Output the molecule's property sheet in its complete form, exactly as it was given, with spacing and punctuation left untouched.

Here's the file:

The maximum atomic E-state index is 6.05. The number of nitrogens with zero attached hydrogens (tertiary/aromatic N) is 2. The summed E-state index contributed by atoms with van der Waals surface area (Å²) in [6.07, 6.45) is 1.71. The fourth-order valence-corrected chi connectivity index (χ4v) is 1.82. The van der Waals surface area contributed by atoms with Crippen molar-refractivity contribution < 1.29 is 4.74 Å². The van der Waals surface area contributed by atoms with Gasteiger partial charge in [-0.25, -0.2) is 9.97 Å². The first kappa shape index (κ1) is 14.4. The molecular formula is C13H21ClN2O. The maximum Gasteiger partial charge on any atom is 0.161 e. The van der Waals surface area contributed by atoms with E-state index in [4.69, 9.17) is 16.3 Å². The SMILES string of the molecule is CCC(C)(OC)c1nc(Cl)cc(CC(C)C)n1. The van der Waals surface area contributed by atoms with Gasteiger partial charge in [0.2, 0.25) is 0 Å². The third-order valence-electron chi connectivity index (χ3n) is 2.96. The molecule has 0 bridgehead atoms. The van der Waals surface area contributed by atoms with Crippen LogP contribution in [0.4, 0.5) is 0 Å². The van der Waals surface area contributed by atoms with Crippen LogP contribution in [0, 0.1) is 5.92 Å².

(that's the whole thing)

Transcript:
The maximum atomic E-state index is 6.05. The number of nitrogens with zero attached hydrogens (tertiary/aromatic N) is 2. The summed E-state index contributed by atoms with van der Waals surface area (Å²) in [6.07, 6.45) is 1.71. The fourth-order valence-corrected chi connectivity index (χ4v) is 1.82. The van der Waals surface area contributed by atoms with Crippen molar-refractivity contribution < 1.29 is 4.74 Å². The van der Waals surface area contributed by atoms with Gasteiger partial charge in [-0.25, -0.2) is 9.97 Å². The first kappa shape index (κ1) is 14.4. The molecular formula is C13H21ClN2O. The maximum Gasteiger partial charge on any atom is 0.161 e. The van der Waals surface area contributed by atoms with E-state index in [4.69, 9.17) is 16.3 Å². The SMILES string of the molecule is CCC(C)(OC)c1nc(Cl)cc(CC(C)C)n1. The van der Waals surface area contributed by atoms with Gasteiger partial charge in [0.2, 0.25) is 0 Å². The third-order valence-electron chi connectivity index (χ3n) is 2.96. The molecule has 0 bridgehead atoms. The van der Waals surface area contributed by atoms with Crippen LogP contribution in [0.4, 0.5) is 0 Å². The van der Waals surface area contributed by atoms with Crippen LogP contribution in [0, 0.1) is 5.92 Å².